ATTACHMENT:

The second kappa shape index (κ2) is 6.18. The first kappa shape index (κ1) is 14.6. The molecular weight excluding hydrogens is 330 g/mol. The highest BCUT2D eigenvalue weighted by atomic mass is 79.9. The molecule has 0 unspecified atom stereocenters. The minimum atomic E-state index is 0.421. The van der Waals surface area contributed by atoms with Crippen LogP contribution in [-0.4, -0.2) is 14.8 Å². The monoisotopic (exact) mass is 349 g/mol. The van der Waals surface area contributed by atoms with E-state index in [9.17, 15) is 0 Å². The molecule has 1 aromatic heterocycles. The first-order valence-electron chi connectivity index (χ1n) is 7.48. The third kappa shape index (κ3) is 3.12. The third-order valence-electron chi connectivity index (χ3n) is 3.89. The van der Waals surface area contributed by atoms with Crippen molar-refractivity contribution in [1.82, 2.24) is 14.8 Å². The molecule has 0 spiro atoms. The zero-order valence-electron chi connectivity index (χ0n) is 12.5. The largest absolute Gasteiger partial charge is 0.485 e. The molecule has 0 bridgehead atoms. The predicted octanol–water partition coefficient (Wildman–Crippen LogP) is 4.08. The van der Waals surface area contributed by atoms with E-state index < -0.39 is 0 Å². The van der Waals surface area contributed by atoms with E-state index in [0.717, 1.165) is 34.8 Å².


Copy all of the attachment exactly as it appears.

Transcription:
The second kappa shape index (κ2) is 6.18. The first kappa shape index (κ1) is 14.6. The molecular weight excluding hydrogens is 330 g/mol. The highest BCUT2D eigenvalue weighted by atomic mass is 79.9. The molecule has 0 unspecified atom stereocenters. The minimum atomic E-state index is 0.421. The van der Waals surface area contributed by atoms with Crippen LogP contribution in [-0.4, -0.2) is 14.8 Å². The monoisotopic (exact) mass is 349 g/mol. The van der Waals surface area contributed by atoms with E-state index in [9.17, 15) is 0 Å². The molecule has 1 aromatic heterocycles. The first-order valence-electron chi connectivity index (χ1n) is 7.48. The third kappa shape index (κ3) is 3.12. The third-order valence-electron chi connectivity index (χ3n) is 3.89. The van der Waals surface area contributed by atoms with Crippen molar-refractivity contribution in [1.82, 2.24) is 14.8 Å². The molecule has 0 spiro atoms. The zero-order valence-electron chi connectivity index (χ0n) is 12.5. The largest absolute Gasteiger partial charge is 0.485 e. The molecule has 0 bridgehead atoms. The predicted octanol–water partition coefficient (Wildman–Crippen LogP) is 4.08. The van der Waals surface area contributed by atoms with E-state index < -0.39 is 0 Å². The van der Waals surface area contributed by atoms with E-state index in [0.717, 1.165) is 34.8 Å².